Rethinking ‘immunological memory’: Local and systemic immunity provided by bone marrow‐resident memory cells
It has been 25 years since we first described long‐lived memory plasma cells of the bone marrow, 13 years since we identified bone marrow resident memory T cells and 2 years since we showed that the bone marrow is also a preferred location of resident memory B cells. The bone marrow is increasingly recognized as a fundamental component of long‐lasting immunological memory, not only providing protective immunity but also fuelling chronic inflammation. We now understand that the bone marrow functions as the ‘backbone’ of immunological memory, hosting the memory plasma cells which provide not only humoral immunity but also memory B and T cells, which constitute ‘reactive memory’. This knowledge now allows us to define true cellular ‘correlates of protection’ for systemic immunity, its quality and duration, as induced by infection and vaccination, something that has never been more important given the recent SARS‐CoV‐2 pandemic. While memory plasma cells of the bone marrow indicate long‐lasting humoral protection, memory T (and B) cells mobilized into the blood in secondary immune reactions indicate the strength of reactive memory. In this review, we have contextualized many of our own findings from the last two decades that have contributed to our understanding of how bone marrow‐resident memory cells provide local and systemic immunity.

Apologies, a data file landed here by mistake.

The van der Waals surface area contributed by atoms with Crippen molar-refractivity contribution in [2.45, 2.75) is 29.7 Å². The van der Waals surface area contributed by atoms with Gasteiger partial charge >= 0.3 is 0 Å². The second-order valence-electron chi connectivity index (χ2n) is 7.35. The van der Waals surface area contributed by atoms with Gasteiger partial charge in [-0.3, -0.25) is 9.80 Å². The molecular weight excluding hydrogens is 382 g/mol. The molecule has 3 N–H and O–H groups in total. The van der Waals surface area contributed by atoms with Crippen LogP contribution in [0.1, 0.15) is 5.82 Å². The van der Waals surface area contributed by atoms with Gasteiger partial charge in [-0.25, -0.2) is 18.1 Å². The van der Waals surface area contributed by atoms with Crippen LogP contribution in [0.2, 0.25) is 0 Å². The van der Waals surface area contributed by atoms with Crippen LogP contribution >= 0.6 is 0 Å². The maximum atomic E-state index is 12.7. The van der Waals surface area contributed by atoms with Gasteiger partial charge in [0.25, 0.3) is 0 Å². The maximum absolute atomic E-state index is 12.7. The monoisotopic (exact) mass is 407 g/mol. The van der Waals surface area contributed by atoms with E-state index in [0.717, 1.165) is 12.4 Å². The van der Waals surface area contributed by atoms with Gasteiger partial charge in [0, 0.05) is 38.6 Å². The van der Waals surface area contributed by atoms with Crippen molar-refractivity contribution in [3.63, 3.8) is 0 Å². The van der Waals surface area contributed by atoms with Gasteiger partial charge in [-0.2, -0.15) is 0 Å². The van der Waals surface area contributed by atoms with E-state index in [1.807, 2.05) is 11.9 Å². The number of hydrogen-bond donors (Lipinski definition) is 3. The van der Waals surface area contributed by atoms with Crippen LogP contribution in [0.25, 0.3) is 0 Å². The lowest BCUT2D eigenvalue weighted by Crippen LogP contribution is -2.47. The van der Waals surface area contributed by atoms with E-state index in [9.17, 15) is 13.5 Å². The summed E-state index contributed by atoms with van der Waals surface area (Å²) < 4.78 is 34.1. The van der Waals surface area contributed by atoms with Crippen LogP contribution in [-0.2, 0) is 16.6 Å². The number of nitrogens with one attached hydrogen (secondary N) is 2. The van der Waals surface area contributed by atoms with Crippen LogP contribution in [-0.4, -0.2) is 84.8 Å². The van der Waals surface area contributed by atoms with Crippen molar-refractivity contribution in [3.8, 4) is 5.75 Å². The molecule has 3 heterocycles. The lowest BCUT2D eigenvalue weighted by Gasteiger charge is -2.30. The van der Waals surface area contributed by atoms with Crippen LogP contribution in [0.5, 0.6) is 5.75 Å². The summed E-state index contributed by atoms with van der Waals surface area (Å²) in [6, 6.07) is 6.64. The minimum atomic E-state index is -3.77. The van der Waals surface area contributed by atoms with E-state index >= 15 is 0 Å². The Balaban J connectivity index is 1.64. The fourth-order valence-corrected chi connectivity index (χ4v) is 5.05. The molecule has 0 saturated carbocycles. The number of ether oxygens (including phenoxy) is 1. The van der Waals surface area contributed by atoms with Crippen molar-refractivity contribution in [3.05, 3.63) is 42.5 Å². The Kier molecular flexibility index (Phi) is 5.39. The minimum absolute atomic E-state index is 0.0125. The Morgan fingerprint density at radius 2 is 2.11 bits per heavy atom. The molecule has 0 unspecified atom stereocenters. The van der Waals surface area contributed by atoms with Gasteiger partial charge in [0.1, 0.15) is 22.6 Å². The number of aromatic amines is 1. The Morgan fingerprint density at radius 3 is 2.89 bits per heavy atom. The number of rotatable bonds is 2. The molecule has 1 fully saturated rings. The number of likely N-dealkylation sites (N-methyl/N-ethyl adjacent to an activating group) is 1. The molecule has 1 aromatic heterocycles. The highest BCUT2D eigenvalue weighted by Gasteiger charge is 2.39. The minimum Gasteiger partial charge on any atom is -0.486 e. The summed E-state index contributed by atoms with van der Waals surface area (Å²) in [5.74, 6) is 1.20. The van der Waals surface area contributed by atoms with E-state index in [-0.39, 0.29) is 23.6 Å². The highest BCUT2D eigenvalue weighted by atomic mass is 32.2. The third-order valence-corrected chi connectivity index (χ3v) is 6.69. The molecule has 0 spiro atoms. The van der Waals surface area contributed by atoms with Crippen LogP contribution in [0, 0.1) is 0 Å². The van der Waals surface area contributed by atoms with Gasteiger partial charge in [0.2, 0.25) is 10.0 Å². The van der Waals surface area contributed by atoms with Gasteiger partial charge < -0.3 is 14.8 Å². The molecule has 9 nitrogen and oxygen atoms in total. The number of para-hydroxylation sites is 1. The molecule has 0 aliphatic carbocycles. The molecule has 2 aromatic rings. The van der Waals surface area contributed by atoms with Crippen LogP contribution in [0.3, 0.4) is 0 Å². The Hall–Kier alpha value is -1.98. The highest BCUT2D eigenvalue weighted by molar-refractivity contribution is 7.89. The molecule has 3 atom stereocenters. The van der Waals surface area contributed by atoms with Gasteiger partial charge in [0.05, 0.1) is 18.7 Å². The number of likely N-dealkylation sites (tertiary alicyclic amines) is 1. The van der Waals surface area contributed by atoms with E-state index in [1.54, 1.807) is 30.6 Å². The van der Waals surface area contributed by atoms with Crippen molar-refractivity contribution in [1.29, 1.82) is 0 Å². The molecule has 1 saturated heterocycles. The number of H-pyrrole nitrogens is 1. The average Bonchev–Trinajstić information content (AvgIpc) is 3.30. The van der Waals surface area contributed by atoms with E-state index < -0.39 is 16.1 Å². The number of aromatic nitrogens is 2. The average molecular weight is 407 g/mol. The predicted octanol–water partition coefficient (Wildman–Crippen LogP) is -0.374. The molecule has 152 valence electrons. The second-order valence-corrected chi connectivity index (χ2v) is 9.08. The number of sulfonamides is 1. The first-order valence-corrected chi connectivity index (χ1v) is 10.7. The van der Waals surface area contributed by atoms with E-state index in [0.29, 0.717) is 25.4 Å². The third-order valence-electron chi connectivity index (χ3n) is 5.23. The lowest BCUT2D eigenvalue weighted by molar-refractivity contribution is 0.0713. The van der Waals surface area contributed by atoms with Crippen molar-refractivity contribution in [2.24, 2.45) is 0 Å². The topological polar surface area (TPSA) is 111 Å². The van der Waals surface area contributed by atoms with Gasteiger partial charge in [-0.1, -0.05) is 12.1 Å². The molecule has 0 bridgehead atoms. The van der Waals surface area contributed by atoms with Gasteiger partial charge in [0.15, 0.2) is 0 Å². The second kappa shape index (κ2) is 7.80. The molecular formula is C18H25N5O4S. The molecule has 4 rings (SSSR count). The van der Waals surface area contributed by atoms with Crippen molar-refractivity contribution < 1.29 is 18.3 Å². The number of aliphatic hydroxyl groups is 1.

Published in: Scandinavian Journal of Immunology, 10.1111/sji.13232, Wiley